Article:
How To Write Better Status Reports (with a sample template!)
Koan Reflections help teams to write clear, concise status reports for more purposeful work. Here’s how to do it.
Weekly status reports are a great way to improve team communication, collaboration, and alignment, but only if they’re clear, concise, and focused on what really matters. That means being deliberate about what goes into them—and also what gets left out. As you’re wrapping up your week, here’s how to make your report as impactful as possible.
What to include in a status report
Great status reports include both a quick recap of your work and a preview of what’s coming up next. In an ideal status report template, here are some of the elements you’ll want to include:
Progress made during the previous week
Updates on critical Objectives and Key Results
Priorities for the week ahead
Any issues or concerns that may slow forward momentum
In the first part of your status report, focus on bringing your team up to date. What are your most important achievements since the last update, and how have your key metrics or KPIs changed as a result?
The rest of your status report should be forward-looking. It might feel counterintuitive to spend much of a “report” laying out plans for the future, but our experience at Koan has shown that the biggest benefits of status reporting come when teams regularly share their priorities and blockers preemptively.
Besides encouraging deliberate, purposeful work, the simple act of publishing your intentions is one big step towards better alignment for the entire team. Similarly, surfacing concerns early helps ensure timely resolution—and that the entire team is able to learn from your experience.
What to leave out of a status report
Just as important as what you put into a status report is what stays behind. A short, focused update is more likely to be read (and consequently more valuable) than a lengthy dissertation, and it’s safe to omit:
Routine emails, calls, and meetings
Every ticket triaged, handled, or closed
Data or analysis beneath your top-line metrics
Any other details that don’t impact your team
It’s not that the details aren’t relevant. It’s just that they’re likely already represented in other, more appropriate systems, reports, and dashboards. In your report, they’re just additional noise around your key message.
The other thing to keep in mind is how others will read your status report. Remember, you’re writing to keep others on your team updated. Feel free to add commentary, background, or context that may be beneficial in helping your teammates understand your updates.
How often to write status reports
Another aspect of what makes status reports so impactful is regularity. Many good reporting practices recommend weekly (or biweekly updates for agile organizations), but you’ll want to decide what works best for your team and culture.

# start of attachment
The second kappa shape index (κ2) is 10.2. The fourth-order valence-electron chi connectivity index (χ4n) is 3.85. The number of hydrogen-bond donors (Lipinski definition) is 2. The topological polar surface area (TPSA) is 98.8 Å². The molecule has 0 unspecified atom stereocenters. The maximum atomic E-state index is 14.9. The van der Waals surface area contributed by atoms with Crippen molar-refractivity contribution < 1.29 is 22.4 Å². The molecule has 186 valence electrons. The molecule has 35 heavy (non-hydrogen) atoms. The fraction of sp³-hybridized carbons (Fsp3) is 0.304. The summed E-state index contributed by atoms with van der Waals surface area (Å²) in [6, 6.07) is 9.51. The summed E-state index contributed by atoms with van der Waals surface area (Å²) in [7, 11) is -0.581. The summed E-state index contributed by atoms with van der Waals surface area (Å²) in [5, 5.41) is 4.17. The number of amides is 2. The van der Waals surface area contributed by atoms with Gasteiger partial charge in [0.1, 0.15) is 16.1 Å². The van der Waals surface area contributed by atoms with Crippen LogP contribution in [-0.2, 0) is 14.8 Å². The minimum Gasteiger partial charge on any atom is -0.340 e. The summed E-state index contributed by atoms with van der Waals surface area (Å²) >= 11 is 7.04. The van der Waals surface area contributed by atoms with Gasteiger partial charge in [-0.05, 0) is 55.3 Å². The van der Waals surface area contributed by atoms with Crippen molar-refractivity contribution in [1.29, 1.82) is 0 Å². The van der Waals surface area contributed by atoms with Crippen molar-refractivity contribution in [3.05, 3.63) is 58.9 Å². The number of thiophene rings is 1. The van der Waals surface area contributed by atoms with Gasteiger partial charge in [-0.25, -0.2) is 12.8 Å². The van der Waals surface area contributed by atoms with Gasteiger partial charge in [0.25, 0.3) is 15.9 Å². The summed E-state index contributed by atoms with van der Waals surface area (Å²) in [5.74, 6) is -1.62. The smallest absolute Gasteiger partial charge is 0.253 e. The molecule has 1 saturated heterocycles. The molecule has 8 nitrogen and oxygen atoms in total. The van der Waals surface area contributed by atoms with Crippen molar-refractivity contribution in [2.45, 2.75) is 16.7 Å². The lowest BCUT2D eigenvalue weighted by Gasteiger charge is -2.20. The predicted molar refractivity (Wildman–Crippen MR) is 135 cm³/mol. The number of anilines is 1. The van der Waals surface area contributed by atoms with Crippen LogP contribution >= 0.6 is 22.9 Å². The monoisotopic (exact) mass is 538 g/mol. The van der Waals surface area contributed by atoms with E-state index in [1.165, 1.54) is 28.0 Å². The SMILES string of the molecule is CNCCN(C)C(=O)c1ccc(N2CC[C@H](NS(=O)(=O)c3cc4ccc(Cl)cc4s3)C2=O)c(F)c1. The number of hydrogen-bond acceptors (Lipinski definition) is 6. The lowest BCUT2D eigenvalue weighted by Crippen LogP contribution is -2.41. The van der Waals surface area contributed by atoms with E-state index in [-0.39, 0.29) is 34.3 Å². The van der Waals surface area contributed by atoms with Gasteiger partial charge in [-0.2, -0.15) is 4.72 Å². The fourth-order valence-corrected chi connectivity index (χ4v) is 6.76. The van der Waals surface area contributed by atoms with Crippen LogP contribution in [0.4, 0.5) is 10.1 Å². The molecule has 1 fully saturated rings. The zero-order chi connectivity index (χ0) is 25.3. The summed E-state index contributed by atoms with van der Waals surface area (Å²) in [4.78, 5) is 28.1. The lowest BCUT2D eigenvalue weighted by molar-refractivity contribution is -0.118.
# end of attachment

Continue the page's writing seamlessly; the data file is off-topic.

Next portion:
At Koan, we actually use daily check-ins via a Slack channel to identify our top priorities for the day, what we accomplished the day before, and any concerns to alert the team of. Then we leverage the daily check-ins to draft our weekly status reports, as we rate our OKRs.
Status Report Template: Keep it simple
The easiest place to start writing your status report is with a simple, consistent template. The “3P” format of Progress, Priorities, and Problems is a good choice. Here’s a template of how to structure your status reports and some frequent questions to ask:
What are the important things you got done this week?
What are your top priorities for next week?
What were your challenges or learnings this week?
How to Manage Status Reports for your team
There are several ways to manage how you share your status updates across your team. Email or spreadsheets or communication tools (like Slack or MS teams) remains a very common way to manage status for teams, but these often lead to updates getting lost or missed by several teammates.
We’re a fan of using a software tool (like Koan Reflections) to manage team status, because it tracks progress on key initiatives and helps connect status to goals or OKRs. It also keeps track of status over time so you can see broader, longer-term progress, and software can support status with suggestions and reminders that make it even easier to complete your weekly update.
Whether you manage status report by email or through a dedicated platform, however, always ask yourself: would this report be useful to me? If it covers the highlights and lays out the plan ahead, you’re well on your way to an effective status report. Hit publish, kick back, and learn how to make the most of your weekly reporting process.
If you'd like like to see the benefits that come with using Koan Reflections for status reports, be sure to sign up for your free account here!